Home LOCAL NEWS Coleraine projects receives vital IFI Peace Funding allocation

Coleraine projects receives vital IFI Peace Funding allocation

International Fund for Ireland Board members pictured at their recent Board meeting in Monaghan

The International Fund for Ireland (IFI) has announced its latest round of funding aimed at supporting some of the most vulnerable communities in Northern Ireland and the southern border counties.

A funding package of £4,322,833 / €4,884,800 will provide support to 25 projects across the IFI’s four programmes, all aimed at delivering tailored support to communities who need it.

The funding allocation comes at an important juncture in peace and reconciliation across the island of Ireland, with local communities dealing with a range of challenges that are impacting community relations and prosperity. 

Rathmullan The Way Forward CLG and Enterprise Causeway Limited will partner to deliver an 18-month cross-border ‘Coasts, Hills, and Glens – Connecting Communities’project across Rathmullan in County Donegal and Coleraine in County Derry/ Londonderry. The project is focused on Community Innovation and aims to connect groups, committees, and their representatives in meaningful ways to enable joint working on community needs, issues, and challenges.

Under the IFI’s Personal Youth Development Programme (PYDP) £182,382 has been allocated to Causeway Rural and Urban Network for 21 months to deliver the cross-community ‘BREAK’ project. Working with 20 disenfranchised young people from across the religious divide in Coleraine, providing skills and training to help remove barriers to employment and education, and enable capacity building.

IFI Chair Paddy Harte said,

“Unfortunately, we have seen the threat of paramilitary recruitment and antisocial behaviour persist in many communities. In the last year, the IFI’s programmes have included specialised interventions to divert young people away from the threat of paramilitary recruitment. In 2022, 23,033 participants took part in accredited training, education, and capacity building programmes, delivered by IFI funded projects.

“Projects funded across our four core programmes have been working hard to support local communities who are struggling. The cost-of-living crisis has put a significant financial burden on people, add to that a general lack of investment in some communities and ongoing tensions relating to the recent Windsor Framework and ongoing political instability, and you can see why this support is so vital.

“This latest round of funding further demonstrates the wide range of support offered by IFI funded projects, tailored to specific needs of a particular community. From engaging at risk young people, to delivering conflict transformation initiatives, delivering important employment, and training opportunities to working in hard-to-reach areas struggling with paramilitary and coercive control.”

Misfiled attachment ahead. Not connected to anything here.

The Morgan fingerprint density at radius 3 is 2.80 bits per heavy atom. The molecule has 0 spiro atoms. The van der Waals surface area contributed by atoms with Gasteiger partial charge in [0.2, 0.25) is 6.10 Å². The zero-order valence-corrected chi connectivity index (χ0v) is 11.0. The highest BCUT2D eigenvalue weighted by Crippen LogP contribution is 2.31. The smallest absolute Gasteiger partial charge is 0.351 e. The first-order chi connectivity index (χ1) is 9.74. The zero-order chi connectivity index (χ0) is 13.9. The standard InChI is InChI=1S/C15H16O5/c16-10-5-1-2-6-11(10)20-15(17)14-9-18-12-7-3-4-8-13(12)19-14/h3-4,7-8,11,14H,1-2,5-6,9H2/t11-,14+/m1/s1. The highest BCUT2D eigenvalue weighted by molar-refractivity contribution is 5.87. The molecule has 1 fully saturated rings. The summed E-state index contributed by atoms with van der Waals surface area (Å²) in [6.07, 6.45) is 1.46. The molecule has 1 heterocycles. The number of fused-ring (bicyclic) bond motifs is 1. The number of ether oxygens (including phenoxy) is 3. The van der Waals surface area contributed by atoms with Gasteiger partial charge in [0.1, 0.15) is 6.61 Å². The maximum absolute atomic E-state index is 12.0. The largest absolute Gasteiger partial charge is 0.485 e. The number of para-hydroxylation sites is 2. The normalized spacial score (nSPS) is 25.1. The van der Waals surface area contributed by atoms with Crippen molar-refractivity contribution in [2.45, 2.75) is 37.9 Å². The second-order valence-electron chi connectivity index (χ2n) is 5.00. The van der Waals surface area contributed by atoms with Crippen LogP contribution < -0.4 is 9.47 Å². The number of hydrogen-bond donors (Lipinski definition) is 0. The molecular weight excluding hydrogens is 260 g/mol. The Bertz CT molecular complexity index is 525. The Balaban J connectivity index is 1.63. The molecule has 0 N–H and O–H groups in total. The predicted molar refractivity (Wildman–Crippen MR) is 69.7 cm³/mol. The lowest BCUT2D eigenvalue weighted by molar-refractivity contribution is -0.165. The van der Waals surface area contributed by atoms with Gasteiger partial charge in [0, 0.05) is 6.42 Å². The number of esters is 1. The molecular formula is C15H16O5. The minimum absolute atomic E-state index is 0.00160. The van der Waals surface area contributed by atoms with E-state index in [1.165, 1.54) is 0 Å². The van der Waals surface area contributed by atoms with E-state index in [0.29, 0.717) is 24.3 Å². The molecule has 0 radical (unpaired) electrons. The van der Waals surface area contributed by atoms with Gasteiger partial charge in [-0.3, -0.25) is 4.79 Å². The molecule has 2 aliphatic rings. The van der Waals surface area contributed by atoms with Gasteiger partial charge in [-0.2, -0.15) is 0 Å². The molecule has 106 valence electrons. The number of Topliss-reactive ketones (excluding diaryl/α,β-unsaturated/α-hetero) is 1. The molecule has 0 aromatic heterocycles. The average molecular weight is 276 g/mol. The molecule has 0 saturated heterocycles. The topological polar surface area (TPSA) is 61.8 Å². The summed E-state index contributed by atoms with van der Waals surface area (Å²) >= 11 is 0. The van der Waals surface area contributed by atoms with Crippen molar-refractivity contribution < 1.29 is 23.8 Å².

The Peace Impact Programme (PIP) will receive €591,876 / £523,784 across two separate projects, delivering work through sensitive interventions in communities that have not previously, or have only partially, participated in peace building and reconciliation activities.

€3,166,102 / £2,801,860 has been allocated to 16 projectswithin the Personal Youth Development Programme (PYDP),supporting some of the most at-risk young people in society, developing their personal and professional skills with an aim to improving their future prospects.

The Peace Barriers Programme (PBP) which has been operating since 2012 will receive €357,388 / £316,273funding across two projects who will work towards facilitating and supporting communities living on or near an interface to consider and engage on the potential removal of peace walls.

The newest of the IFI’s four programmes – Communities in Partnership Programme (CiPP), set up in 2022 focuses on building resilience and empowering communities to develop strong cross-border partnerships. A total of five projects will share €769,434 / £680,916 funding.

The IFI Chair added,

“In this important year, as we reflect on the achievements and challenges which the IFI has faced since the signing of the Good Friday/ Belfast Agreement in 1998, we must also consider how we ensure that the next twenty-five years sees those communities which the IFI supports fully realise the dividends of the Peace Process.

“It is important to acknowledge the ongoing support from our international donors who recognise the importance of the work of the IFI and the incredible commitment of thefunded groups and the individuals leading them. Their interventions and engagement in some of our most hard to reach communities shows just how important local leadership is.”

The IFI was set up by the British and Irish Governments as an independent international organisation in 1986. It delivers a range of peace and reconciliation initiatives across Northern Ireland and the southern border counties. It currently supports a total of 47 projects in Northern Ireland and 19 in the southern border counties.

The IFI’s International donors include the British and Irish Governments, Government of the United States of America, European Union, Canada, Australia, and New Zealand.